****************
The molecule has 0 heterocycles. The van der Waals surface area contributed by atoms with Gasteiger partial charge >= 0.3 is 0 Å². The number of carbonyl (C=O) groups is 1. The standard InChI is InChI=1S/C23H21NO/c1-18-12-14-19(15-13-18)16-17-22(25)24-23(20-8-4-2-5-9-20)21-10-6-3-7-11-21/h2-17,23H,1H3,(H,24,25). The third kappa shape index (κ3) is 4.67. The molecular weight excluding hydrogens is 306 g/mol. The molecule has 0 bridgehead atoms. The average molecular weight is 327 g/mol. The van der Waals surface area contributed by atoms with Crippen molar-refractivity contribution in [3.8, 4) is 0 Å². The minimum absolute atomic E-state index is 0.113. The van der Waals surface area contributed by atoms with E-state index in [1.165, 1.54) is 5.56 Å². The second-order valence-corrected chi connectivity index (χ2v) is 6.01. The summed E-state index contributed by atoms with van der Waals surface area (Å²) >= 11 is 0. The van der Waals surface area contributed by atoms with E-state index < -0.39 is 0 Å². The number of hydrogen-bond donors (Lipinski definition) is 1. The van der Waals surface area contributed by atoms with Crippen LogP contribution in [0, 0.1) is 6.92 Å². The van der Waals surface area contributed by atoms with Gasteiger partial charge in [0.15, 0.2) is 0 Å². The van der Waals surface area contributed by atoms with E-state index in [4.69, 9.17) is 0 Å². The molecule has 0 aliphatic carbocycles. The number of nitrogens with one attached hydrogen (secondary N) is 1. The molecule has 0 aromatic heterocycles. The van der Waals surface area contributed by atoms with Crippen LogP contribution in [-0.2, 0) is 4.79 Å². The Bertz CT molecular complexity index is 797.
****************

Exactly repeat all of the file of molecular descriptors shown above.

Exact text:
The molecule has 0 heterocycles. The van der Waals surface area contributed by atoms with Gasteiger partial charge >= 0.3 is 0 Å². The number of carbonyl (C=O) groups is 1. The standard InChI is InChI=1S/C23H21NO/c1-18-12-14-19(15-13-18)16-17-22(25)24-23(20-8-4-2-5-9-20)21-10-6-3-7-11-21/h2-17,23H,1H3,(H,24,25). The third kappa shape index (κ3) is 4.67. The molecular weight excluding hydrogens is 306 g/mol. The molecule has 0 bridgehead atoms. The average molecular weight is 327 g/mol. The van der Waals surface area contributed by atoms with Crippen molar-refractivity contribution in [3.8, 4) is 0 Å². The minimum absolute atomic E-state index is 0.113. The van der Waals surface area contributed by atoms with E-state index in [1.165, 1.54) is 5.56 Å². The second-order valence-corrected chi connectivity index (χ2v) is 6.01. The summed E-state index contributed by atoms with van der Waals surface area (Å²) >= 11 is 0. The van der Waals surface area contributed by atoms with E-state index < -0.39 is 0 Å². The number of hydrogen-bond donors (Lipinski definition) is 1. The van der Waals surface area contributed by atoms with Crippen LogP contribution in [0, 0.1) is 6.92 Å². The van der Waals surface area contributed by atoms with Gasteiger partial charge in [0.15, 0.2) is 0 Å². The van der Waals surface area contributed by atoms with E-state index in [4.69, 9.17) is 0 Å². The molecule has 0 aliphatic carbocycles. The number of nitrogens with one attached hydrogen (secondary N) is 1. The molecule has 0 aromatic heterocycles. The van der Waals surface area contributed by atoms with Crippen LogP contribution in [-0.2, 0) is 4.79 Å². The Bertz CT molecular complexity index is 797.